New research suggests swimming in cold water could provide big brain benefits
If you took part in a polar plunge to clear the cobwebs and ring in the New Year feeling refreshed and ready, you might want to consider adding some more chilly splashes the rest of the year. It might not all be in your head—or maybe that brand-new feeling is in the very cells of your brain itself.
It seems there could be a connection between swimming in cold water and a healthier brain, according to new research led by Giovanna Mallucci, a professor of clinical neurosciences and associate director of the UK Dementia Research Institute at the University of Cambridge. Her team has recently produced some compelling evidence that cold water swimming could slow age-related cognitive decline and maybe even hold the key to a future cure for dementia.
Although the science is still in its infancy, Mallucci and her team have discovered a potentially promising “cold-shock” protein in the blood of winter swimmers who engage in the practice regularly at London’s Parliament Hill Lido, a 60-meter-long, unheated, outdoor pool that’s open year-round. The protein, called RBM3, is also found in hibernating mammals, such as bears and bats.
Inducing a controlled state of hypothermia has a lengthy history in clinical settings and is often used to help people survive and recover from cardiac procedures and head injuries. That’s because it’s long been understood that being cold offers survival advantages to someone facing a traumatic injury or surgery. Why exactly cold helps protect the body isn’t entirely clear.
In terms of brain health, we know that when the body is cool, that can slow destruction of cells and protect synapses, the connection points between brain cells that transfer chemicals and electrical impulses. Healthy synapses are critical to keeping your brain firing, thinking, and functioning as it should.
In the earliest stages of neurodegenerative diseases such as Alzheimer’s and other forms of dementia, however, the synapses become damaged and connections between brain cells become less reliable. This can trigger a series of symptoms starting with memory loss, confusion, and mood swings. Over time, the brain continues to deteriorate, ultimately resulting in death.
The odd thing is that those synaptic connections are also lost when hibernating animals take their long winter’s nap. Research has shown that about 20 percent to 30 percent of animals’ synapses shut down as their bodies preserve resources for the long period of inactivity and lack of regular caloric intake.
But when the animal awakens in the spring, the connections reform, and the animal can resume normal brain function. This, after many months of having had a brain state that mimics that of moderate dementia.
Thus, Mallucci and her team decided to investigate what was happening and conducted studies inducing hypothermia in three groups of mice—a healthy group, a group with Alzheimer’s disease, and another group with a neurodegenerative prion disease.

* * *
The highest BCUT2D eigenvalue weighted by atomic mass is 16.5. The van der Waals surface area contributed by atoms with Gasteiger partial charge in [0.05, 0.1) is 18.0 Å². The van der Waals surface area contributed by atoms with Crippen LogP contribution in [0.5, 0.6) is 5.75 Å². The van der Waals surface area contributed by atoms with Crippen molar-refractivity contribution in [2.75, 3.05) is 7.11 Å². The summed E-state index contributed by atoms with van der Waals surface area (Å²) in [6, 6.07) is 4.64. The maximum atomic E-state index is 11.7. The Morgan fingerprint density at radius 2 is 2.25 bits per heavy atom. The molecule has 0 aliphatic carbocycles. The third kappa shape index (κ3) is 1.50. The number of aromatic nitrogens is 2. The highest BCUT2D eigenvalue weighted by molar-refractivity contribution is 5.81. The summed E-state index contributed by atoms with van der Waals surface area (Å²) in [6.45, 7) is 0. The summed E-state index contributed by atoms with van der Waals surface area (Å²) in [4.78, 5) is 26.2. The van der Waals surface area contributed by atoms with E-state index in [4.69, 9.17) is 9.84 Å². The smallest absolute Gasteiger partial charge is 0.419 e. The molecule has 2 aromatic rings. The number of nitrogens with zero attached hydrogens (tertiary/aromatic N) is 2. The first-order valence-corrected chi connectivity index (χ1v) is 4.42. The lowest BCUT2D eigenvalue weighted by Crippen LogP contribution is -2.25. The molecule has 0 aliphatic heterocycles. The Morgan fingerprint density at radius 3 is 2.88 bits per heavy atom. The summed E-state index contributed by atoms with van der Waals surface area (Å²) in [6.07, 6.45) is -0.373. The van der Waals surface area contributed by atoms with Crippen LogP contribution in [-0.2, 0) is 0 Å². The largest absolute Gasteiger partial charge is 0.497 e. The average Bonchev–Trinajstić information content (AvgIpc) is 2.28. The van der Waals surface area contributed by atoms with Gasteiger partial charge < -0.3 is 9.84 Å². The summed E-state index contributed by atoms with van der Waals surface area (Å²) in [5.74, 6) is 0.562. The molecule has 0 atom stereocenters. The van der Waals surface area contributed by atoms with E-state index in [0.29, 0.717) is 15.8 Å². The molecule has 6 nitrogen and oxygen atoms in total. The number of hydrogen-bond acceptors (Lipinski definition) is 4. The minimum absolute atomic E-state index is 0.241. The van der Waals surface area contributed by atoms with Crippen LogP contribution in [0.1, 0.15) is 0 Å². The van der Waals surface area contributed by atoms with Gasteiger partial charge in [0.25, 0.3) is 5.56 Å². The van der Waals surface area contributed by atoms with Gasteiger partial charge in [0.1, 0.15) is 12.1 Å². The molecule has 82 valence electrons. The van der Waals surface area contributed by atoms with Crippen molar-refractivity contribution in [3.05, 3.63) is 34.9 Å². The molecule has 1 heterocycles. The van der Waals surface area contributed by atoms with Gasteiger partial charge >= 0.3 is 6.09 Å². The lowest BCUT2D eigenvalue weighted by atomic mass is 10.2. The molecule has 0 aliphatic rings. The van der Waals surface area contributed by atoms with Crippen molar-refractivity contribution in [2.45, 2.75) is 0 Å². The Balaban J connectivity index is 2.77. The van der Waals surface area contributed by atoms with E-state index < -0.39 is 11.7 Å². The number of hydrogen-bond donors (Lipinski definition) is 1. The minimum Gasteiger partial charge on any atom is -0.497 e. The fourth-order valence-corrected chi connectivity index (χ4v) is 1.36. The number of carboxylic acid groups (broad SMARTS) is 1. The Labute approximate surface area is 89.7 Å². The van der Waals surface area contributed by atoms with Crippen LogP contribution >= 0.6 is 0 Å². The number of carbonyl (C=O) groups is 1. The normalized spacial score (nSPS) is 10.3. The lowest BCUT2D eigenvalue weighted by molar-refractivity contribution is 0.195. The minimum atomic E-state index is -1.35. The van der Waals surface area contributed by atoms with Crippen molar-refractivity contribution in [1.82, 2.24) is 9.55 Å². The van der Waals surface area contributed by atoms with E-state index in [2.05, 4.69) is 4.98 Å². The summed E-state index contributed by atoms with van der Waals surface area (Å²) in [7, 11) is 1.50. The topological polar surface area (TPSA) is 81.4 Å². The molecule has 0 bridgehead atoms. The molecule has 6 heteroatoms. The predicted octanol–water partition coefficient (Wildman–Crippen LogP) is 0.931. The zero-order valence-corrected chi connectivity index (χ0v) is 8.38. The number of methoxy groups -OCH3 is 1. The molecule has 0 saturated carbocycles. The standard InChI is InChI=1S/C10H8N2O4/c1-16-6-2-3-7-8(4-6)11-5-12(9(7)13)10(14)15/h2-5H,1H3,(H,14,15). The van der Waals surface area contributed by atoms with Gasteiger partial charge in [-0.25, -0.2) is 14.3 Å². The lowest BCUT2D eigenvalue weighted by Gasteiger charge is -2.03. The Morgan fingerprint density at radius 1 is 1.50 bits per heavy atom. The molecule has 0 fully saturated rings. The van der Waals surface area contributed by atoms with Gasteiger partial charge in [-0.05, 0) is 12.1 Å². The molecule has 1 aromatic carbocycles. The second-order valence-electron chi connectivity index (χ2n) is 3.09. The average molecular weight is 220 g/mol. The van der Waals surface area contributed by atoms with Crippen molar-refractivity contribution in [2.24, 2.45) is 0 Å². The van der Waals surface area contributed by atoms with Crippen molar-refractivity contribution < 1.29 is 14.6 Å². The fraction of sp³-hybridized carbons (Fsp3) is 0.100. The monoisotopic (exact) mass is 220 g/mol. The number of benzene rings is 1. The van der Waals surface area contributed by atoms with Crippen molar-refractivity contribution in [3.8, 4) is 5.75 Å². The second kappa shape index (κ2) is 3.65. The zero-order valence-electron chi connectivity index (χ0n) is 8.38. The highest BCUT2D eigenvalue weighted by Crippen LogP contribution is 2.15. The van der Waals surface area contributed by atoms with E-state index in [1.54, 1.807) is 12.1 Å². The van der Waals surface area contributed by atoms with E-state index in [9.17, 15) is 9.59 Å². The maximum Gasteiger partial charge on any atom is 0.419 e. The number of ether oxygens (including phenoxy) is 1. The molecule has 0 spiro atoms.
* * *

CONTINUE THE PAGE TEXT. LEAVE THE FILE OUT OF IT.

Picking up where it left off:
After rewarming the mice, the researchers found that only the healthy mice could regenerate synapses. The mice with Alzheimer’s and prion disease could not. They also noted that levels of RBM3 were very high in the healthy mice, but not in the other two groups, which suggested that RBM3 was the key to regenerating synapses. A subsequent experiment, published in the journal Nature, more clearly demonstrated that boosting RBM3 levels in mice could prevent brain cell death.
This spurred the researchers to move toward trying to develop a drug that could promote production of RBM3 to slow or possibly even reverse progression of neurogenerative diseases in humans. The first step was to find out whether humans—mammals that don’t hibernate—even had RBM3 to begin with. But medical ethics prevented the team from developing a study that would induce hypothermia in people.
However, it turns out there’s already a group of people who are regularly doing that to themselves in the name of fun, fitness, and swimming all across Britain. And thus, Mallucci and her team had found some willing test subjects at the local lido.
Over the winters of 2016, 2017, and 2018, the researchers tested a group of winter swimmers for RBM3. Members of a tai chi club that practice near the pool but don’t swim in the cold water served as the control group. After three seasons, the results were clear—the winter swimmers had significantly higher levels of RBM3 than the tai chi group.
Although there’s no definitive answer yet as to whether regularly inducing a reduced body temperature or hypothermia can actually stave off neurodegenerative decline, there seems to be a clear connection between swimming in cold water and higher levels of protective RBM3. Work continues to determine the exact mechanisms at play, how much cold-water swimming or hypothermia one must endure to achieve benefits, and whether the protein can be synthesized into a game-changing drug that could be administered to people without the risks cold water swimming can carry.
In the meanwhile, if you’re a winter swimmer, enjoy your swims. If you’re curious, reach out to a veteran to learn the ropes for safe cold-water swimming. It might just do wonders for your brain.
- Health and Nutrition
- Open Water